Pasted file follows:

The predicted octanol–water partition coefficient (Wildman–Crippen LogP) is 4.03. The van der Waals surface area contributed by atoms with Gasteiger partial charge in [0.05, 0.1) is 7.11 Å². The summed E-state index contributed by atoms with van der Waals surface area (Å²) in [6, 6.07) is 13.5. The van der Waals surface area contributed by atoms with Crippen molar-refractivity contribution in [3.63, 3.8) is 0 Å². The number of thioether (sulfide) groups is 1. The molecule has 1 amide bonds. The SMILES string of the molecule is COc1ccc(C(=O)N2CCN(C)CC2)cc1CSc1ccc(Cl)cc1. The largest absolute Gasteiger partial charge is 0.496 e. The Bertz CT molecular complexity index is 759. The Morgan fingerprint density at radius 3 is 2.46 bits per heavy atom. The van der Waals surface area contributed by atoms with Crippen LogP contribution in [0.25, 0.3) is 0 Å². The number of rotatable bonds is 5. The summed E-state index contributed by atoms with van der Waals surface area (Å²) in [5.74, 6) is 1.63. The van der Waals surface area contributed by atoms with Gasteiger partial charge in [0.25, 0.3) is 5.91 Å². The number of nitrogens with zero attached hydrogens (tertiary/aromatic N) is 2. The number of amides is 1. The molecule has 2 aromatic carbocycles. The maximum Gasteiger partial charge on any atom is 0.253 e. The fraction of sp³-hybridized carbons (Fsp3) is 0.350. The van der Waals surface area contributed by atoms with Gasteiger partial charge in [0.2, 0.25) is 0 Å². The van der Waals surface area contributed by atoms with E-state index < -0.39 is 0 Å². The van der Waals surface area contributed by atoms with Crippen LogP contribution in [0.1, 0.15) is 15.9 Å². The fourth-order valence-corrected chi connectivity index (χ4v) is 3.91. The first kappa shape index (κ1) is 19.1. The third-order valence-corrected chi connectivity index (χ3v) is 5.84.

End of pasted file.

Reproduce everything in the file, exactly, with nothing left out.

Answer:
The predicted octanol–water partition coefficient (Wildman–Crippen LogP) is 4.03. The van der Waals surface area contributed by atoms with Gasteiger partial charge in [0.05, 0.1) is 7.11 Å². The summed E-state index contributed by atoms with van der Waals surface area (Å²) in [6, 6.07) is 13.5. The van der Waals surface area contributed by atoms with Crippen molar-refractivity contribution in [3.63, 3.8) is 0 Å². The number of thioether (sulfide) groups is 1. The molecule has 1 amide bonds. The SMILES string of the molecule is COc1ccc(C(=O)N2CCN(C)CC2)cc1CSc1ccc(Cl)cc1. The largest absolute Gasteiger partial charge is 0.496 e. The Bertz CT molecular complexity index is 759. The Morgan fingerprint density at radius 3 is 2.46 bits per heavy atom. The van der Waals surface area contributed by atoms with Crippen LogP contribution in [0.25, 0.3) is 0 Å². The number of rotatable bonds is 5. The summed E-state index contributed by atoms with van der Waals surface area (Å²) in [5.74, 6) is 1.63. The van der Waals surface area contributed by atoms with Gasteiger partial charge in [0.25, 0.3) is 5.91 Å². The number of nitrogens with zero attached hydrogens (tertiary/aromatic N) is 2. The number of amides is 1. The molecule has 2 aromatic carbocycles. The maximum Gasteiger partial charge on any atom is 0.253 e. The fraction of sp³-hybridized carbons (Fsp3) is 0.350. The van der Waals surface area contributed by atoms with Gasteiger partial charge in [0.2, 0.25) is 0 Å². The van der Waals surface area contributed by atoms with E-state index < -0.39 is 0 Å². The van der Waals surface area contributed by atoms with Crippen LogP contribution in [0.1, 0.15) is 15.9 Å². The fourth-order valence-corrected chi connectivity index (χ4v) is 3.91. The first kappa shape index (κ1) is 19.1. The third-order valence-corrected chi connectivity index (χ3v) is 5.84.